“Despite the effects of the Fall and despite our deep sinfulness, the world continues to be God’s creation. It has not ceased to be ‘altogether beautiful.’ Despite human alienation and suffering, the Divine Beauty is still present in our midst and still remains ever active, incessantly performing its work of healing and transfiguration. Even now beauty is saving the world, and it will always continue to do so. But it is the beauty of a God who is totally involved in the pain of the world that He has made, of a God who died on the Cross and on the third day rose victorious from the dead.”
The Resurrection of Jesus… was the ultimate human experience. For the first time, a human brain and a human nervous system were suffused from within by the energies of the Resurrection. The whole, material universe begins to be transformed from that moment to what Paul will call “the fullness of Christ.” For the first time, a human heart pulsed with a life beyond the power of death, the pulsation of a heart which will never stop. For all eternity that heart will beat.
Jesus was thereby manifest as the “firstborn from the dead” as he is called in the book of Revelation. His experience of rising from the dead, the first man to do so, is the secure promise of the glory that awaits all those who are joined to him in faith and Divine Grace. This will be the final stage of Salvation. The final stage of Salvation will come only at the end of the world. You see, even dying and going to heaven is not the last stage. It’s a rather important one, but it’s not the last stage. True Soteria—True Salvation—is found when our bodies will rise in glory.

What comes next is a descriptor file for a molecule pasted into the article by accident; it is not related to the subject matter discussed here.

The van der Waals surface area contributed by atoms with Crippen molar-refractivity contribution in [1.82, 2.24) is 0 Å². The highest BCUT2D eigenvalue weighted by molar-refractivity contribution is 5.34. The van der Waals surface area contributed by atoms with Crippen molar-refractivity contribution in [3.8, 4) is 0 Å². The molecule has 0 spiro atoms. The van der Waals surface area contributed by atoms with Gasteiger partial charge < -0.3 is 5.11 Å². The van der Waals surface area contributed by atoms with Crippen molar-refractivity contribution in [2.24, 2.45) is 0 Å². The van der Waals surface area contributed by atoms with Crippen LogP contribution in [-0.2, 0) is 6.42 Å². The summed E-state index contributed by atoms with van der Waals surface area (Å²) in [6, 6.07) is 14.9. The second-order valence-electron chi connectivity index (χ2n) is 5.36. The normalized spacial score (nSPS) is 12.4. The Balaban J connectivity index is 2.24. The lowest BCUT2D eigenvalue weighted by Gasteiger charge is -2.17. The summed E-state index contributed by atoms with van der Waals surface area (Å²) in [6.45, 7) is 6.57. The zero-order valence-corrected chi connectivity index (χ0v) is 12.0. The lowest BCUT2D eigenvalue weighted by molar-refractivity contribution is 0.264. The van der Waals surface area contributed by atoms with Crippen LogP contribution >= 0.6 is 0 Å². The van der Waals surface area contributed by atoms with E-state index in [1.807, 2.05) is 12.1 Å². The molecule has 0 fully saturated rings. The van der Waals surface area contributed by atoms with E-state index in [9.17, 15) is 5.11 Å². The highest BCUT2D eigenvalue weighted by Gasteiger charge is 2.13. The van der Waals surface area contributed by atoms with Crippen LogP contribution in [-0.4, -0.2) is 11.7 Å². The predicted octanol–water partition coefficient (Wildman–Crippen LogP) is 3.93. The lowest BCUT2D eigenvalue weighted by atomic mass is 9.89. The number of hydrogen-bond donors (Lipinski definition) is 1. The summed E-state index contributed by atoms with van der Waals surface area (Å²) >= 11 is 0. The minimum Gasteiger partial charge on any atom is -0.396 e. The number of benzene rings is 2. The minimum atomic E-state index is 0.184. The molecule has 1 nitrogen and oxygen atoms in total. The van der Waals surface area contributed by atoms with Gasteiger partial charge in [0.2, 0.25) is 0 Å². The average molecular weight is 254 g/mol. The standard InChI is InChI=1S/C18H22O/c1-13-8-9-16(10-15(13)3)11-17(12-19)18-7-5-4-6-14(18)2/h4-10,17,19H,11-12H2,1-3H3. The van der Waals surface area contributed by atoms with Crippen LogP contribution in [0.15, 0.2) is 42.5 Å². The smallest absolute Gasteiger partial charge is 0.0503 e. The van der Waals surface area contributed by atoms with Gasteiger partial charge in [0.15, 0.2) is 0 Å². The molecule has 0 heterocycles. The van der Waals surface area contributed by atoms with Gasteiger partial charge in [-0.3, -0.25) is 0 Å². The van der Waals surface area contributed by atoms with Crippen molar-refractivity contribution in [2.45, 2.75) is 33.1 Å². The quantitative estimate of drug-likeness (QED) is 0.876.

Because every Sunday is Resurrection Day, I give you a poem about Jesus Christ, who said, “I am the Resurrection and the Life.”
He is a path, if any be misled; He is a robe, if any naked be; If any chance to hunger, he is bread; If any be a bondman, he is free; If any be but weak, how strong is he! To dead men, life is he; to sick men, health; To blind men, sight; and to the needy, wealth; A pleasure without loss, a treasure without stealth.
-Giles Fletcher the Younger, d. 1623
(The work pictured at top is the poet’s most famous, very long poem.)
“It is noteworthy that Jesus chose to perform many of His miracles on Saturday, which was then the day set aside as a day of rest, and for contemplation of God. When Jesus was condemned for repeatedly healing on this day, He made it clear that God’s day was not to be wasted in idleness, but used for active celebrating by gathering to pray, doing good deeds, and for strengthening our souls. Sunday, the day of the resurrection, is not a day to spend sitting around the home mesmerized in front of the television or for going shopping; it is the day to go to church, to pray, and to reinvigorate our lives. Sunday is intended to be an active commemoration of the Lord.”